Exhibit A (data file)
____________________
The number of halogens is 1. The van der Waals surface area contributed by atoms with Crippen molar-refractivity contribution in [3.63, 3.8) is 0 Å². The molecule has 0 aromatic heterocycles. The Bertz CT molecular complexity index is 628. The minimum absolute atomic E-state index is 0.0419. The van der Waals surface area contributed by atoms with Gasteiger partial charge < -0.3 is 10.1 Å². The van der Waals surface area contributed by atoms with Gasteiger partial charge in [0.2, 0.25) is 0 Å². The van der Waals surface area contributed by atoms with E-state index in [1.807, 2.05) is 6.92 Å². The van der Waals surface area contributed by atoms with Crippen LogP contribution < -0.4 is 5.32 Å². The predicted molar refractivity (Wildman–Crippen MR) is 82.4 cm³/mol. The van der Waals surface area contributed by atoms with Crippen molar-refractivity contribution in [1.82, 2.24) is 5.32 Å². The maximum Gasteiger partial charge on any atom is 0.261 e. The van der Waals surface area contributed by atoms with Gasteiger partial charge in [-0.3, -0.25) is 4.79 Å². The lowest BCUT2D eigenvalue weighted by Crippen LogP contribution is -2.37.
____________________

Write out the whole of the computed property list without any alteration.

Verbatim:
The number of halogens is 1. The van der Waals surface area contributed by atoms with Crippen molar-refractivity contribution in [3.63, 3.8) is 0 Å². The molecule has 0 aromatic heterocycles. The Bertz CT molecular complexity index is 628. The minimum absolute atomic E-state index is 0.0419. The van der Waals surface area contributed by atoms with Gasteiger partial charge < -0.3 is 10.1 Å². The van der Waals surface area contributed by atoms with Gasteiger partial charge in [0.2, 0.25) is 0 Å². The van der Waals surface area contributed by atoms with E-state index in [1.807, 2.05) is 6.92 Å². The van der Waals surface area contributed by atoms with Crippen LogP contribution < -0.4 is 5.32 Å². The predicted molar refractivity (Wildman–Crippen MR) is 82.4 cm³/mol. The van der Waals surface area contributed by atoms with Crippen molar-refractivity contribution in [1.82, 2.24) is 5.32 Å². The maximum Gasteiger partial charge on any atom is 0.261 e. The van der Waals surface area contributed by atoms with Gasteiger partial charge in [-0.3, -0.25) is 4.79 Å². The lowest BCUT2D eigenvalue weighted by Crippen LogP contribution is -2.37.